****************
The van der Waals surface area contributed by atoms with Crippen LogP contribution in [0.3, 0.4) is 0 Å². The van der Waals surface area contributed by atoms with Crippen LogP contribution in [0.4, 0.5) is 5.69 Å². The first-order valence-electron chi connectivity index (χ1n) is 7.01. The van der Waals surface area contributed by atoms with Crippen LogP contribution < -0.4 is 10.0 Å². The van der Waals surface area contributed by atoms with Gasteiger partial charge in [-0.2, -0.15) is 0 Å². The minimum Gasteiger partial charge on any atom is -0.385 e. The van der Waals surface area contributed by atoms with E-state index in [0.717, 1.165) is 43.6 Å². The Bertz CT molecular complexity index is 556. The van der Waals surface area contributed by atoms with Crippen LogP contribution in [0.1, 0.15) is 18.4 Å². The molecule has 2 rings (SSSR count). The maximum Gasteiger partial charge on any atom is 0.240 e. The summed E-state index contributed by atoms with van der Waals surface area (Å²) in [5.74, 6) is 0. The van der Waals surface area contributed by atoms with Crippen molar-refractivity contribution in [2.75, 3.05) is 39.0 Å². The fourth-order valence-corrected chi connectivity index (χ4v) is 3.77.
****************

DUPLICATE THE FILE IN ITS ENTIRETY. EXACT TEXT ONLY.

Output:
The van der Waals surface area contributed by atoms with Crippen LogP contribution in [0.3, 0.4) is 0 Å². The van der Waals surface area contributed by atoms with Crippen LogP contribution in [0.4, 0.5) is 5.69 Å². The first-order valence-electron chi connectivity index (χ1n) is 7.01. The van der Waals surface area contributed by atoms with Crippen LogP contribution < -0.4 is 10.0 Å². The van der Waals surface area contributed by atoms with Gasteiger partial charge in [-0.2, -0.15) is 0 Å². The minimum Gasteiger partial charge on any atom is -0.385 e. The van der Waals surface area contributed by atoms with E-state index in [0.717, 1.165) is 43.6 Å². The Bertz CT molecular complexity index is 556. The van der Waals surface area contributed by atoms with Crippen LogP contribution in [0.1, 0.15) is 18.4 Å². The molecule has 2 rings (SSSR count). The maximum Gasteiger partial charge on any atom is 0.240 e. The summed E-state index contributed by atoms with van der Waals surface area (Å²) in [5.74, 6) is 0. The van der Waals surface area contributed by atoms with Crippen molar-refractivity contribution in [2.75, 3.05) is 39.0 Å². The fourth-order valence-corrected chi connectivity index (χ4v) is 3.77.